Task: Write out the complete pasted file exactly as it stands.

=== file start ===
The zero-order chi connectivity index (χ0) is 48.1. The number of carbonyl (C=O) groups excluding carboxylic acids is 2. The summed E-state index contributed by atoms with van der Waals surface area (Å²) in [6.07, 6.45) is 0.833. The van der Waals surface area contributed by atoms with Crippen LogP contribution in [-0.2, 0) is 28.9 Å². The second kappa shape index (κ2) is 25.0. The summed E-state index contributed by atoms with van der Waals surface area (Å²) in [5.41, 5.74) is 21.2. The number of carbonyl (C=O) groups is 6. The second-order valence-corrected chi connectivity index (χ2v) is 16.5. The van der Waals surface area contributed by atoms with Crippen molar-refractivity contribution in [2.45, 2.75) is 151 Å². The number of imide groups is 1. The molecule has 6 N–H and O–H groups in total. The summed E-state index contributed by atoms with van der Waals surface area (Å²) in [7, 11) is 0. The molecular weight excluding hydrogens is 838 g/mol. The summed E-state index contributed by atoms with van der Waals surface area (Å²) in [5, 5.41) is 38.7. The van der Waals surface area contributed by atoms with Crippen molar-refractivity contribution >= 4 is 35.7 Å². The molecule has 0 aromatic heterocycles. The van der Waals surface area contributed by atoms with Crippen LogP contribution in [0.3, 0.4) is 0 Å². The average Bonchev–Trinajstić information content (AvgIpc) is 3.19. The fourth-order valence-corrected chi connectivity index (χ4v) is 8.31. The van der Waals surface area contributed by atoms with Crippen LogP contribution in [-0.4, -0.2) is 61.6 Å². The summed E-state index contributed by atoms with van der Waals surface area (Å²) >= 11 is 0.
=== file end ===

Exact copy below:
The zero-order chi connectivity index (χ0) is 48.1. The number of carbonyl (C=O) groups excluding carboxylic acids is 2. The summed E-state index contributed by atoms with van der Waals surface area (Å²) in [6.07, 6.45) is 0.833. The van der Waals surface area contributed by atoms with Crippen LogP contribution in [-0.2, 0) is 28.9 Å². The second kappa shape index (κ2) is 25.0. The summed E-state index contributed by atoms with van der Waals surface area (Å²) in [5.41, 5.74) is 21.2. The number of carbonyl (C=O) groups is 6. The second-order valence-corrected chi connectivity index (χ2v) is 16.5. The van der Waals surface area contributed by atoms with Crippen molar-refractivity contribution in [2.45, 2.75) is 151 Å². The number of imide groups is 1. The molecule has 6 N–H and O–H groups in total. The summed E-state index contributed by atoms with van der Waals surface area (Å²) in [7, 11) is 0. The molecular weight excluding hydrogens is 838 g/mol. The summed E-state index contributed by atoms with van der Waals surface area (Å²) in [5, 5.41) is 38.7. The van der Waals surface area contributed by atoms with Crippen molar-refractivity contribution >= 4 is 35.7 Å². The molecule has 0 aromatic heterocycles. The van der Waals surface area contributed by atoms with Crippen LogP contribution in [0.3, 0.4) is 0 Å². The average Bonchev–Trinajstić information content (AvgIpc) is 3.19. The fourth-order valence-corrected chi connectivity index (χ4v) is 8.31. The van der Waals surface area contributed by atoms with Crippen LogP contribution in [-0.4, -0.2) is 61.6 Å². The summed E-state index contributed by atoms with van der Waals surface area (Å²) >= 11 is 0.